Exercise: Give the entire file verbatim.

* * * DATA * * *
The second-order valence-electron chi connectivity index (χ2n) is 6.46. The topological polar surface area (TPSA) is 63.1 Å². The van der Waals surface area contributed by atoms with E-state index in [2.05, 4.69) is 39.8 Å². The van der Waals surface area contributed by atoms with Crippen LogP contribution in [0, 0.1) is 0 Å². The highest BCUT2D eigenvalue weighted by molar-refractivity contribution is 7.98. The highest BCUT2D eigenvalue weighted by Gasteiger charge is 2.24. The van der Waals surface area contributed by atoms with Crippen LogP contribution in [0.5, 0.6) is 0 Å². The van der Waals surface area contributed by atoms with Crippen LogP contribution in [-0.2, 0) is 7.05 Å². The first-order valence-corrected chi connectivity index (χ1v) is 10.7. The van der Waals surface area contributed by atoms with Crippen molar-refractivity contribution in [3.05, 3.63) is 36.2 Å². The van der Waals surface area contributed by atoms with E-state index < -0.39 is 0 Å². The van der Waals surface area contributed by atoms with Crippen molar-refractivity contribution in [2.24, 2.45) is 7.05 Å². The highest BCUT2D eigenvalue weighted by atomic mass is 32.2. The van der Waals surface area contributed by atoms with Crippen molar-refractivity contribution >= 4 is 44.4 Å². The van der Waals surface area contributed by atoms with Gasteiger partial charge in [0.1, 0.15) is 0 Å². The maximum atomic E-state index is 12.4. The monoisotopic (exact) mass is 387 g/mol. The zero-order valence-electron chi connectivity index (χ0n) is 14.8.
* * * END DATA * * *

The second-order valence-electron chi connectivity index (χ2n) is 6.46. The topological polar surface area (TPSA) is 63.1 Å². The van der Waals surface area contributed by atoms with E-state index in [2.05, 4.69) is 39.8 Å². The van der Waals surface area contributed by atoms with Crippen LogP contribution in [0, 0.1) is 0 Å². The highest BCUT2D eigenvalue weighted by molar-refractivity contribution is 7.98. The highest BCUT2D eigenvalue weighted by Gasteiger charge is 2.24. The van der Waals surface area contributed by atoms with Crippen LogP contribution in [0.5, 0.6) is 0 Å². The van der Waals surface area contributed by atoms with Crippen LogP contribution in [-0.2, 0) is 7.05 Å². The first-order valence-corrected chi connectivity index (χ1v) is 10.7. The van der Waals surface area contributed by atoms with Crippen molar-refractivity contribution in [3.05, 3.63) is 36.2 Å². The van der Waals surface area contributed by atoms with E-state index < -0.39 is 0 Å². The van der Waals surface area contributed by atoms with Crippen molar-refractivity contribution in [2.24, 2.45) is 7.05 Å². The highest BCUT2D eigenvalue weighted by atomic mass is 32.2. The van der Waals surface area contributed by atoms with Crippen molar-refractivity contribution >= 4 is 44.4 Å². The van der Waals surface area contributed by atoms with Gasteiger partial charge in [0.1, 0.15) is 0 Å². The maximum atomic E-state index is 12.4. The monoisotopic (exact) mass is 387 g/mol. The zero-order valence-electron chi connectivity index (χ0n) is 14.8.